In This Episode:
Anxious feelings during back to school time are not uncommon especially in times of transition such as kindergarten, moving from elementary to middle school, from middle to high school, and then eventually college.
This time can be really stressful for kids and families. It may look like crying, clinginess, lower tolerance levels that lead to tantrums sometimes, somatic symptoms such as tummy aches and headaches, and crankiness.
Children may present as desperate and beg and plead to stay home. Some will try to bargaining and negotiate. Does this sound familiar?
It is totally “normal” for all of us as human beings to have worries. It’s the way that our brain is wired. However, going to school isn’t optional.
School is a “non-negotiable”. In fact, allowing your child to miss due to worries will often increase your child’s fear.
The chance for successful experience and having them realize that they can surpass the fears doesn’t get a chance to occur. It also limits children in many other ways.
Obviously, they miss the academic portion of school and get behind. They don’t get the opportunity to succeed and master certain skills.
This can be such a biggie! If they get behind in the schoolwork, often school seems like even more undesirable to them. It also has a social impact. At school kids foster friendships, as well as develop and practice social skills.
To set your child up for success, it’s super important to create a schedule and an environment where your child is getting plenty enough sleep, eating healthy meals and moving around physically. It just makes it easier when their body feels rested, nourished, and alive.
Use empathy to let your child know that you care. This makes a big difference. It starts with reflecting the feeling. It may sound like this, “You feel worried about 3rd grade, the thought of going back feels overwhelming”.
Through this approach you are helping your child with emotional literacy, but more importantly sending the message of “I get you... I understand... I know it’s hard... and I care.” If appropriate you can also tell a short snippet of a related story about yourself. But, be careful not to “one up” your child as that’s not helpful. This can go a long way.
If we respond with “there’s nothing to be scared about.” Then kids think, “My mom/dad doesn’t understand.” This can leave them feeling frustrated, hopeless and even more scared. And, this could make it even worse because they then lose the hope for support from their parents. I know this can be hard, especially with irrational fears, but trust me on this one – taking the time to validate your child’s feelings is so very helpful.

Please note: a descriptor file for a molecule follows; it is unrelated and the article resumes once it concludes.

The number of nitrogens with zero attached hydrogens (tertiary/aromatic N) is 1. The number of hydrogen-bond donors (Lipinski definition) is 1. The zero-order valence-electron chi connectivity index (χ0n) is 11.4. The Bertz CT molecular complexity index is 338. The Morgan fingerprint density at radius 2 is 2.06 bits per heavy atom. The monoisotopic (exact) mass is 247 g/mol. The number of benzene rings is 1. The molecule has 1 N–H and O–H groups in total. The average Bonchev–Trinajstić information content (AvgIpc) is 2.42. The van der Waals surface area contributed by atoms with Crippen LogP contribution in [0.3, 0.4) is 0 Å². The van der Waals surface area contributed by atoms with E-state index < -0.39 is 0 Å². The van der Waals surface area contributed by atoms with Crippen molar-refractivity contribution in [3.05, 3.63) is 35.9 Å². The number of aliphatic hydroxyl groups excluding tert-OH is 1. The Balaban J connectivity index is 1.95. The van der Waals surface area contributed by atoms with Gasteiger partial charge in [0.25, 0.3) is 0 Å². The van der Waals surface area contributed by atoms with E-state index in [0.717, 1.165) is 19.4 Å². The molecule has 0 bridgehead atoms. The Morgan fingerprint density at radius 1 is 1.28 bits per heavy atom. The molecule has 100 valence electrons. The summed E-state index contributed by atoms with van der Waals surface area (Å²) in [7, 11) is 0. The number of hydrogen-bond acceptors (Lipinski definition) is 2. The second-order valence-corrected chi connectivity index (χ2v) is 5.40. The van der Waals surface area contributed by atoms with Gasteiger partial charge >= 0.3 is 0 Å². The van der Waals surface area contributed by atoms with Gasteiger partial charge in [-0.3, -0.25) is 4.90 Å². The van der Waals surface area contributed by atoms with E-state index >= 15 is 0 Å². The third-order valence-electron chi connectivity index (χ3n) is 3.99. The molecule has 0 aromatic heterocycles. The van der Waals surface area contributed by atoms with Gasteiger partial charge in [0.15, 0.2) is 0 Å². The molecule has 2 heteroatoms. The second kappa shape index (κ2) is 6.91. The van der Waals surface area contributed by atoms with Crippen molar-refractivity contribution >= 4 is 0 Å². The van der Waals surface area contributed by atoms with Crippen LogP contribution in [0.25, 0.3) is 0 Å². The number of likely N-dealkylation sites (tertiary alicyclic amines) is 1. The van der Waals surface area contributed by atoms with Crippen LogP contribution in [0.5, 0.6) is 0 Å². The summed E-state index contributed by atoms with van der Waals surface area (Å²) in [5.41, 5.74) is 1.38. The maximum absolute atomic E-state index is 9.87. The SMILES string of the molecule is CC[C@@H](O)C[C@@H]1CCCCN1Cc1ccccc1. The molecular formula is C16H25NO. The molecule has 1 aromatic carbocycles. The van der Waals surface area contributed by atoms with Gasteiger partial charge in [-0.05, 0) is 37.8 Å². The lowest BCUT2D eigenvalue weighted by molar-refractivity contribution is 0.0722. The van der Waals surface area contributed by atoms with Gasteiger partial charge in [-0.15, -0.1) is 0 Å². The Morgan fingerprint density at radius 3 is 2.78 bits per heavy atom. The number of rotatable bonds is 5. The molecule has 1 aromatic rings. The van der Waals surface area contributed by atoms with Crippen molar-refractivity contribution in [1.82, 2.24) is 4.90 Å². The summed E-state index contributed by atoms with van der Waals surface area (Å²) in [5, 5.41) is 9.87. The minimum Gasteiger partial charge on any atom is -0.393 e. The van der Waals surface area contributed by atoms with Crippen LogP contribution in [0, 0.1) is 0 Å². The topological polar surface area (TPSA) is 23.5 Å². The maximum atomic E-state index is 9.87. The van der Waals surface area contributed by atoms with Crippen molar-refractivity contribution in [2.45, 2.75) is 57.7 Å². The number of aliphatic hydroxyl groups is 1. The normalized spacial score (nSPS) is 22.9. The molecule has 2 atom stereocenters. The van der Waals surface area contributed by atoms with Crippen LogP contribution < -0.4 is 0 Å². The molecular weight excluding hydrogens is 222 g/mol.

It’s also really helpful to try to figure out the root of your child’s concerns. This will help you develop a plan to cope. It also models for your child how to think things through as well.
When someone feels anxious, the alarm system in their brain is usually going off, so thinking is limited at best.
It’s important to know that what you think is the problem, may not be the problem. I see that in therapy frequently, when the child and the parent describe the issue as completely different.
It’s helpful sometimes to reach out to teachers, school counselors, therapists and such for support. They are in the business of helping kids, so they may have information that can make you and your child’s life much easier by helping you get through this problem.
Steer clear of Guilt or Shame when it comes to motivational efforts. Guilt (I’m doing something bad) and Shame (I am a bad person) can leave your child feeling less than and incapable. It not only will hinder them with this issue, but cause much greater issues in the long term.
Pick out some things that your child may like about school and focus on those. But, remember you don’t want to jump right to this, be sure to connect with your child and reflect their feelings first. If you jump right into convincing mode, you’re likely going to be met with deaf ears.
It’s important to mention the reality of how kids can smell anxiety in their parents a mile away. They often take cues from their parents to see how confident, how trusting, how secure they should feel about a situation. That’s why it’s so very important to be calm and collected yourself. This takes some looking within. It can be difficult though, so it’s more important than ever to engage in self soothing and reach out for support for yourself if necessary through a support group, trusted friend, yoga class, therapy, etc... Plain and simple, your child looks to you as “this is how I should react to the world.”
When you drop your child off at school, be supportive but calm and firm. A short and sweet kiss and a goodbye, “I love you. I see that your scared, but I know you’ll be okay here. We can see each other again after school.” helps. Sometimes it may feel heartbreaking to see your child cry and plead for you to stay, but if you continue to stand there and say goodbye over and over again, it just makes it harder on you, your child, and the classroom.
I love those little Worry Eaters for the younger kids. I found mine on Amazon. There are also several books out there.
For therapy options, I love using EMDR with kids and adults. In my experience, I’ve noticed that gets to the root of it quicker by desensitizing and reprocessing. Also, though stopping and therapeutic deep belly breaths can make a big difference.
I’ve also had great experiences with essential oils. DoTerra brand has a blend, Serenity, which is good. I really like Eden Gardens brand though. They are less costly and really good. I use them is session with my clients for grounding and calming. I love lavender, peppermint, bergamot, and lemon.